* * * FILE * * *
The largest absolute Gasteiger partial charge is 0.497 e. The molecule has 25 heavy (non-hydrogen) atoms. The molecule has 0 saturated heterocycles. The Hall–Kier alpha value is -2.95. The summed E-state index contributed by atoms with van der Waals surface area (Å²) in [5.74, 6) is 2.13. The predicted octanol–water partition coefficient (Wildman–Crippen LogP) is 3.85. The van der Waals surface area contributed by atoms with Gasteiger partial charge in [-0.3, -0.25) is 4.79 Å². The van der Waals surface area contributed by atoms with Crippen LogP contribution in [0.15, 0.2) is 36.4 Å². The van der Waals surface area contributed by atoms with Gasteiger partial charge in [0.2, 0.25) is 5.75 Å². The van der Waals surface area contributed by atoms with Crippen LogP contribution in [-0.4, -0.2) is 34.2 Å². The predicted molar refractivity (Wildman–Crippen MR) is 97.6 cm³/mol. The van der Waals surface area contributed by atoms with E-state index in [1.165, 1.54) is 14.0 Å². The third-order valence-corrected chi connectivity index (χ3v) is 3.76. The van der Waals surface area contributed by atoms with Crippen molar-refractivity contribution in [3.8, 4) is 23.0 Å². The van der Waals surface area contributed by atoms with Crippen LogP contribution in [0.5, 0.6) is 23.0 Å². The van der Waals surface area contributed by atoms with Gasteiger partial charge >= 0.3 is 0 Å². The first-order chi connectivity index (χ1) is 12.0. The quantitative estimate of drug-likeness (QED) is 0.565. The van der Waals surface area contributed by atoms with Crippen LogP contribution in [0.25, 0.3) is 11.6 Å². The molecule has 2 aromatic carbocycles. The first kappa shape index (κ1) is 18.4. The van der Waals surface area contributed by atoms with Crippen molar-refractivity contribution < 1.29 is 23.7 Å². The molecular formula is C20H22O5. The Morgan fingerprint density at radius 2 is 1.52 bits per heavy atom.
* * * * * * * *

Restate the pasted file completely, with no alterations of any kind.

The largest absolute Gasteiger partial charge is 0.497 e. The molecule has 25 heavy (non-hydrogen) atoms. The molecule has 0 saturated heterocycles. The Hall–Kier alpha value is -2.95. The summed E-state index contributed by atoms with van der Waals surface area (Å²) in [5.74, 6) is 2.13. The predicted octanol–water partition coefficient (Wildman–Crippen LogP) is 3.85. The van der Waals surface area contributed by atoms with Gasteiger partial charge in [-0.3, -0.25) is 4.79 Å². The van der Waals surface area contributed by atoms with Crippen LogP contribution in [0.15, 0.2) is 36.4 Å². The van der Waals surface area contributed by atoms with Gasteiger partial charge in [0.2, 0.25) is 5.75 Å². The van der Waals surface area contributed by atoms with Crippen LogP contribution in [-0.4, -0.2) is 34.2 Å². The predicted molar refractivity (Wildman–Crippen MR) is 97.6 cm³/mol. The van der Waals surface area contributed by atoms with E-state index in [1.165, 1.54) is 14.0 Å². The third-order valence-corrected chi connectivity index (χ3v) is 3.76. The van der Waals surface area contributed by atoms with Crippen molar-refractivity contribution in [3.8, 4) is 23.0 Å². The van der Waals surface area contributed by atoms with Crippen LogP contribution in [0.5, 0.6) is 23.0 Å². The van der Waals surface area contributed by atoms with Gasteiger partial charge >= 0.3 is 0 Å². The first-order chi connectivity index (χ1) is 12.0. The quantitative estimate of drug-likeness (QED) is 0.565. The van der Waals surface area contributed by atoms with Crippen LogP contribution in [0.25, 0.3) is 11.6 Å². The molecule has 2 aromatic carbocycles. The first kappa shape index (κ1) is 18.4. The van der Waals surface area contributed by atoms with Crippen molar-refractivity contribution < 1.29 is 23.7 Å². The molecular formula is C20H22O5. The Morgan fingerprint density at radius 2 is 1.52 bits per heavy atom.